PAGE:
Needless to say, SPOILERS for Amazing Spider-Man 2!
Probably the least surprising moment in The Amazing Spider-Man 2 – at least for comics readers – was Gwen Stacey’s fateful death. The moment SONY announced Emma Stone would be playing the tragic character, fans knew it was only a matter of WHEN, not IF, we would see “The Night Gwen Stacy Died” on the big screen. And when ASM2 set photos leaked showing her in a terribly familiar outfit, readers knew it was a done deal. I had plenty of problems with Amazing Spider-Man 2, but how they reimagined Gwen Stacy’s death was not one of them.
The real surprise was how Amazing Spider-Man 2 reimagined Gwen Stacy’s death: they updated her story to fit the ethos of our contemporary culture.
“The Night Gwen Stacy Died” is the title of Marvel Comics’ The Amazing Spider-Man #121. Published in June 1973, it features Peter Parker returning from Canada with a cold, anxious to meet up with his girlfriend Gwen for some good ole fashioned [insert wholesome metaphor for 70s-comics-approved teen romantic activity here]. Before poor Peter can get back to his apartment, Norman Osborne remembers not only that he’s the Green Goblin, but that Peter is Spider-Man. He kidnaps Gwen and in the ensuing fight, drops Gwen. Peter webs Gwen, but her neck snaps and she dies.
Gwen Stacy’s death became a landmark moment in Spider-Man’s history, one that marks him forever. It’s hard to imagine Spider-Man today without the legacy of Gwen’s death.
It’s not surprising that Amazing Spider-Man 2 would retell the death of Gwen Stacy. But rather than slavishly reproduce the 1973 story, the film reimagined the story for our day.
The most obvious update is Gwen’s active role in her own death. In the comic, Gwen’s a wholly-passive character. Peter never sees her conscious, and she dies without any agency. While that worked well enough in the 1970s, we live today in a world of strong female characters.
So in Amazing Spider-Man 2, Gwen is not only a brilliant scientist and valedictorian, she ‘s courageous. She joins Peter in his battle to save the city, despite his numerous protestations to the contrary. In their final exchange, as Peter tries to wave her off, Gwen holds her ground, insisting:
Peter, this is my choice. This is my choice.
In the original comic, Gwen is a passive bystander. In the film, Gwen is a brave, confident actor who plays an indispensible role in the resolution of the plot.
The other major update is in how the film uses Gwen’s death. In the original comic, Gwen’s death seems to be a result of his human frailty. He mentions frequently that he’s not at the top of his game, that he’s feeling under the weather. We’re left to assume that had Peter been at full strength, he’d have been able to defeat the Goblin and save the girl.
The comic plays on Peter’s illness to emphasize his Everyman-ness.
Unlike most of the other Marvel heroes, Spider-Man is one of us. Despite trying his best to be a hero, the city often hates him. Despite his spider-powers, he can’t balance all his obligations. Because he chooses to help others, his personal life is always a wreck. This is why we love Peter. This is why we root for him.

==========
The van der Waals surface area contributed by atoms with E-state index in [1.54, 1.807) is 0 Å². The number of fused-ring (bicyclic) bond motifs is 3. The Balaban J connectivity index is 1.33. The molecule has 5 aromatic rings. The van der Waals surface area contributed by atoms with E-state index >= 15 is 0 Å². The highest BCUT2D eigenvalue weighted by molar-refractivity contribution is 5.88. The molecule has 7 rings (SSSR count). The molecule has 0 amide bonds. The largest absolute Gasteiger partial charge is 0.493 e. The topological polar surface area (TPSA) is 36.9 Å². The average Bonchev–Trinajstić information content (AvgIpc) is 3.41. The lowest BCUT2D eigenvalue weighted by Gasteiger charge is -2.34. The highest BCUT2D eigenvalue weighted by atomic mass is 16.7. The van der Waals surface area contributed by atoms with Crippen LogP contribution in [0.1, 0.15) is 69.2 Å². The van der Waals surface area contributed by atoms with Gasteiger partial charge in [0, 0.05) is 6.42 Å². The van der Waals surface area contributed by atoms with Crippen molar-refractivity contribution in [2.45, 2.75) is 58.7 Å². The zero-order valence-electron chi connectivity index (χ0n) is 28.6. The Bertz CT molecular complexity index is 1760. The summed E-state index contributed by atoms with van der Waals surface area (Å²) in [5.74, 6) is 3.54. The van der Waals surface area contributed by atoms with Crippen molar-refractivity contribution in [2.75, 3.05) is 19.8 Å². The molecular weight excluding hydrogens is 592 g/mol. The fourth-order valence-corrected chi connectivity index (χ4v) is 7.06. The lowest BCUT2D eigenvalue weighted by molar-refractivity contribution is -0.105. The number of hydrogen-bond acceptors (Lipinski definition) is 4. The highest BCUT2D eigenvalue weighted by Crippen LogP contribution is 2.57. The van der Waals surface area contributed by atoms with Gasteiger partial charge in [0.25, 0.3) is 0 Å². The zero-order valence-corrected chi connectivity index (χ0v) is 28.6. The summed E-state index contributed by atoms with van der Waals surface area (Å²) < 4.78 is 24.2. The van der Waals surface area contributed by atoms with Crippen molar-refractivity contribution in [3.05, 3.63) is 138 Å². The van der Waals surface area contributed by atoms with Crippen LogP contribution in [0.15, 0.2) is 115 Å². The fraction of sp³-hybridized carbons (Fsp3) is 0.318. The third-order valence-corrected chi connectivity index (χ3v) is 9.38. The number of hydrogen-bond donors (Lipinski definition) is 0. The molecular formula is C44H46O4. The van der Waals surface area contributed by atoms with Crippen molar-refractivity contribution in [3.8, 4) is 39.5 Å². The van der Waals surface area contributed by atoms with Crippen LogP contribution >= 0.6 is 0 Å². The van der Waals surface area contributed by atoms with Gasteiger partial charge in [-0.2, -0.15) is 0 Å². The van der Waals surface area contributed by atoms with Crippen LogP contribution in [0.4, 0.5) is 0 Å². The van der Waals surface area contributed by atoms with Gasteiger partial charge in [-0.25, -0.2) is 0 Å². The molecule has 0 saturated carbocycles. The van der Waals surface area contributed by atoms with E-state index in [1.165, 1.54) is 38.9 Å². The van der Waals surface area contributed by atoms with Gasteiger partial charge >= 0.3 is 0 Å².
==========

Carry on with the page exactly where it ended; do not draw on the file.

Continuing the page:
But part of what it means to be human is to be limited. To be captive in a fallible, failing body. A body that gets sick, that quits on us – sometimes when we need it most. Peter’s inability to save Gwen is directly tied to his mortality, a reminder that he’s still more human than super.
That’s why Gwen’s comic-death is so tragic – Spider-Man is a fundamentally optimistic character, and her death is a reminder that we don’t live in a world that always gets a happy ending.
Amazing Spider-Man 2 uses Gwen’s death to comment not on human weakness, but on human mortality. At the beginning of the film, Gwen muses that the young imagine themselves to be immortal, even though they’re not. She challenges the graduates to live life to the fullest, not to waste any moment.
Gwen’s words are a sanitized nihilism, the “eat and drink for tomorrow we die” sort of philosophy that’s given rise to #YOLO and Ke$ha’s “Die Young” and their like.
Peter understands the real danger his life as Spider-Man poses to Gwen (in light of the deaths of Captain Stacy and Uncle Ben). His desire to protect her wars with his desire to love her throughout most of the film, until she finally opts out of their relationship all together by taking a fellowship in England.
The film makes much of Peter wasting time he could’ve had with Gwen.
The message is clear: Death is inevitable, so we shouldn’t let fear keep us from maximizing the time we have with those we love.
The tragedy of Gwen’s death in the film is quite different from the comics. The film reflects the inevitability of death pervading our culture (True Detective, anyone?). From Gwen’s opening monologue graduation speech on, we know that Death isn’t an enemy Spider-Man can conquer.
The (ultimately nihilistic) message is that in the face of death’s inevitability, we must seize every moment.
What makes Gwen’s death tragic is not that Death itself is tragic (as in the comics), but that Peter wasted the time he could’ve had with Gwen.
Turning Gwen into a strong, active female character transformed the story of her death into a story for our times. The Amazing Spider-Man 2 team deserves to be commended for reimagining this tragic, landmark storyline in a way that feels both faithful and fresh. If Gwen had to go (and she did), she got a fantastic send-off.